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  1.  14
    Interactions Between Persons—Knowledge, Decision Making, and the Co‐Production of Practice.Michael Loughlin, Stephen Buetow, Michael Cournoyea, Samantha Marie Copeland, Benjamin Chin-Yee & K. W. M. Fulford - 2019 - Journal of Evaluation in Clinical Practice 25 (6):911-920.
    There is now broad agreement that ideas like person-centred care, patient expertise and shared decision-making are no longer peripheral to health discourse, fine ideals or merely desirable additions to sound, scientific clinical practice. Rather, their incorporation into our thinking and planning of health and social care is essential if we are to respond adequately to the problems that confront us: they need to be seen not as “ethical add-ons” but core components of any genuinely integrated, realistic and conceptually sound account (...)
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  2.  24
    Causal Explanatory Pluralism and Medically Unexplained Physical Symptoms.Michael Cournoyea & Ashley Graham Kennedy - 2014 - Journal of Evaluation in Clinical Practice.
  3.  12
    Causal Explanatory Pluralism and Medically Unexplained Physical Symptoms.Michael Cournoyea & Ashley Graham Kennedy - 2014 - Journal of Evaluation in Clinical Practice 20 (6):928-933.
  4.  61
    Ancestral Assumptions and the Clinical Uncertainty of Evolutionary Medicine.Michael Cournoyea - 2013 - Perspectives in Biology and Medicine 56 (1):36-52.
    Evolutionary medicine (EM) is an emerging field of medical studies that uses evolutionary theory to explain the ultimate causes of health and disease. The field’s main objective is to reconceptualize bodily vulnerabilities and pathophysiologies as evolutionary tradeoffs—many the result of an evolutionary mismatch between our ancient genome and modern lifestyle. This conceptual shift allows EM to describe health and disease in terms of adaptive functions and to prescribe treatments that best complement our evolved bodies. The goal is to “transform the (...)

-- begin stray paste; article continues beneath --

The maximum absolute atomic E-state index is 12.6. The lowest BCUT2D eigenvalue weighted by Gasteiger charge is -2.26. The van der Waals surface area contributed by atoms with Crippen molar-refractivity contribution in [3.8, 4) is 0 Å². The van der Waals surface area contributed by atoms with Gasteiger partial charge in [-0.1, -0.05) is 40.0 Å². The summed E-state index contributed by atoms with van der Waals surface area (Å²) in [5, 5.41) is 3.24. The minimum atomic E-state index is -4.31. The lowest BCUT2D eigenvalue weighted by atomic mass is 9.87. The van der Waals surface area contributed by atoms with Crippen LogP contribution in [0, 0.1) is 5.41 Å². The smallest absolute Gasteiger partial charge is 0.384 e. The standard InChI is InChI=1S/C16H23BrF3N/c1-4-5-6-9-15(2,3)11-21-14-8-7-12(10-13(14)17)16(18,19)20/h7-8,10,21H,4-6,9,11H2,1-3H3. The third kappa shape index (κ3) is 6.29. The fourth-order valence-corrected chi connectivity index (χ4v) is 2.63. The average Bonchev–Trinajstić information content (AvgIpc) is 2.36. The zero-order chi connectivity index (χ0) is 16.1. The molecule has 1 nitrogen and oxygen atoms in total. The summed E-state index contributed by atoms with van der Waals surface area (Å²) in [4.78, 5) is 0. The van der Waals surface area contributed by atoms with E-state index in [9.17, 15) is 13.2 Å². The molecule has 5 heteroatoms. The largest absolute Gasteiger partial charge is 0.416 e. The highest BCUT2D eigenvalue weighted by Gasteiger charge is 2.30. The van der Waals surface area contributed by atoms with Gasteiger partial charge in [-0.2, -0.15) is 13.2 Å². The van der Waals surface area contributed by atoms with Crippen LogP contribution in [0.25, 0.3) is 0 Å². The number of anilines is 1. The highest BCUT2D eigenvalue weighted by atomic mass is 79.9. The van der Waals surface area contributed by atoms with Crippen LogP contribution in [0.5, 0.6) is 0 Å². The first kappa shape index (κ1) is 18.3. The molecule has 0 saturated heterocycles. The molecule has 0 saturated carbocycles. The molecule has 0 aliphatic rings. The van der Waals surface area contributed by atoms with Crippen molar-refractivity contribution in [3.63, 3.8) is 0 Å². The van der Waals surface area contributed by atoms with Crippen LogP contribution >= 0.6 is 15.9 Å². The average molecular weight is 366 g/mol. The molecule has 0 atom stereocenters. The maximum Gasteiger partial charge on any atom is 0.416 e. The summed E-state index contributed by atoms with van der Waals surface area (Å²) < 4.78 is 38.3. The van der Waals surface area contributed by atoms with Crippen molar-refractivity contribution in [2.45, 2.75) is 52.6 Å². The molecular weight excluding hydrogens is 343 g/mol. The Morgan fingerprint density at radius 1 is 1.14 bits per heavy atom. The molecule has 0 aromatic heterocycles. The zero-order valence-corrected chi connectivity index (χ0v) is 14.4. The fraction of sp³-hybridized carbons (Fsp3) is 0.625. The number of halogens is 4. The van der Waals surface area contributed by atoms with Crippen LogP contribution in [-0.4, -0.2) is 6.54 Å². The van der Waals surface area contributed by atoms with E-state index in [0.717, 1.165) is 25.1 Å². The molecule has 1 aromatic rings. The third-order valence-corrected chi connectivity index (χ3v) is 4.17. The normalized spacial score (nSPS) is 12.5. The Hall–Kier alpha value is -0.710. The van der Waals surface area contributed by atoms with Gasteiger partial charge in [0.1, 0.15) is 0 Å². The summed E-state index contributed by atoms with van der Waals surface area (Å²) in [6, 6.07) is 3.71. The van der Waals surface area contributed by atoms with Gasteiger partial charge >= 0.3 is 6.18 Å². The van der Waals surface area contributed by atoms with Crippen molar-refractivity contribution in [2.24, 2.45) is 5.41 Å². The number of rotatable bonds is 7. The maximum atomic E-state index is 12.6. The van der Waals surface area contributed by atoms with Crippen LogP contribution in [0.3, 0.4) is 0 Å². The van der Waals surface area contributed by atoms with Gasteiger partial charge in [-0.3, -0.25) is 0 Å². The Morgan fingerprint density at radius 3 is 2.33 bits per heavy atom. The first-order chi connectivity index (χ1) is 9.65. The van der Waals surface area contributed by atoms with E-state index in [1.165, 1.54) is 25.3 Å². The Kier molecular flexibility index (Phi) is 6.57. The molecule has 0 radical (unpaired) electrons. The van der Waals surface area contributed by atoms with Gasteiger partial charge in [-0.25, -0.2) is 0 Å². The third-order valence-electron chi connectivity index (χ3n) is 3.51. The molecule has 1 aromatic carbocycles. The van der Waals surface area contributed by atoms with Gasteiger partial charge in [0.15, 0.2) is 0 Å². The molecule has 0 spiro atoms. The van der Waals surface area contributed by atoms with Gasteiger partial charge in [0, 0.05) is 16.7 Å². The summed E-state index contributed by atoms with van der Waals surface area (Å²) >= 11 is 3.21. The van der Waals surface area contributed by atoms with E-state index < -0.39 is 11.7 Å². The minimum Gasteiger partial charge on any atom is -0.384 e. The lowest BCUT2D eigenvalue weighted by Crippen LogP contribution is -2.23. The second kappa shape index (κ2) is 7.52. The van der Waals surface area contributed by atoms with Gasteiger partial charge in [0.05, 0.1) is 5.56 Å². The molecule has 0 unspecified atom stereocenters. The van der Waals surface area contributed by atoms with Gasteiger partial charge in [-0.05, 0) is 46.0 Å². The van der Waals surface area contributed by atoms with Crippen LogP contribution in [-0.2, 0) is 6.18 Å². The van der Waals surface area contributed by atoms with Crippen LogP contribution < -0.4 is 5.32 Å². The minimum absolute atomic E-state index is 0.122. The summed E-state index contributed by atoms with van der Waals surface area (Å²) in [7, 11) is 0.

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  5.  4
    In Search of Transdisciplinarity: A Review of Two Workshops Supported by Situating Science. [REVIEW]Michael Cournoyea - 2008 - Spontaneous Generations 2 (1):238.
    Disciplines have a way of imprisoning their creations. Entrenched in an incommensurable discourse, ideas grow stagnant. Whether ideas transcend this imprisonment is a matter of adapting, flexing, and mobilizing knowledge. This is the aim of Situating Science: Cluster for the Humanistic and Social Studies of Science. Promoting transdisciplinarity among researchers, stakeholders, and the public, the Cluster brings diverse groups of scholars to sit around a common table and discuss a common theme. My aim in this short review is to capture (...)
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  6.  26
    Steven Shapin. The Scientific Life: A Moral History of a Late Modern Vocation.Michael Cournoyea - 2010 - Spontaneous Generations 4 (1):273-275.
    In The Scientific Life, Steven Shapin argues that people and their virtues matter in late modern science. While scientists struggle to remain objective and impersonal, it is the personal, familiar, and charismatic—the traits once swept aside as vices by the scientifically virtuous—that have come to embody the “truth-speakers” of late modernity. With an enormous and sometimes daunting wealth of primary sources (from technical commentaries to his own sociological fieldwork), Steven Shapin breathes life back into these quotidian virtues. The Scientific Life (...)
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